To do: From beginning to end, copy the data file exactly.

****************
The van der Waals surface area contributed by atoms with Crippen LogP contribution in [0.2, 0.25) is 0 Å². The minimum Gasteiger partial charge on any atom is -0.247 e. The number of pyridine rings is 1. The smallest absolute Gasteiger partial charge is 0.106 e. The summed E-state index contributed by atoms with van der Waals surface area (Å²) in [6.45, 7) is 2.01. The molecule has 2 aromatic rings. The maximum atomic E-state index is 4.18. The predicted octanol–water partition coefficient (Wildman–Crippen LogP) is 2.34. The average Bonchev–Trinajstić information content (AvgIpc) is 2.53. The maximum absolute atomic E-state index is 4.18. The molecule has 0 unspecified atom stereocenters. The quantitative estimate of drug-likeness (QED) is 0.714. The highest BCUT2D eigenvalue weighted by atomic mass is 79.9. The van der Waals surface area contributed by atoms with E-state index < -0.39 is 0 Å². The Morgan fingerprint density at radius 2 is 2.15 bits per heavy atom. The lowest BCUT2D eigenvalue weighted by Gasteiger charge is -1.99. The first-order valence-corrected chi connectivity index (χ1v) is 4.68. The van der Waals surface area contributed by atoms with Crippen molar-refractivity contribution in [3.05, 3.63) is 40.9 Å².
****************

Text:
The van der Waals surface area contributed by atoms with Crippen LogP contribution in [0.2, 0.25) is 0 Å². The minimum Gasteiger partial charge on any atom is -0.247 e. The number of pyridine rings is 1. The smallest absolute Gasteiger partial charge is 0.106 e. The summed E-state index contributed by atoms with van der Waals surface area (Å²) in [6.45, 7) is 2.01. The molecule has 2 aromatic rings. The maximum atomic E-state index is 4.18. The predicted octanol–water partition coefficient (Wildman–Crippen LogP) is 2.34. The average Bonchev–Trinajstić information content (AvgIpc) is 2.53. The maximum absolute atomic E-state index is 4.18. The molecule has 0 unspecified atom stereocenters. The quantitative estimate of drug-likeness (QED) is 0.714. The highest BCUT2D eigenvalue weighted by atomic mass is 79.9. The van der Waals surface area contributed by atoms with E-state index < -0.39 is 0 Å². The Morgan fingerprint density at radius 2 is 2.15 bits per heavy atom. The lowest BCUT2D eigenvalue weighted by Gasteiger charge is -1.99. The first-order valence-corrected chi connectivity index (χ1v) is 4.68. The van der Waals surface area contributed by atoms with Crippen molar-refractivity contribution in [3.05, 3.63) is 40.9 Å².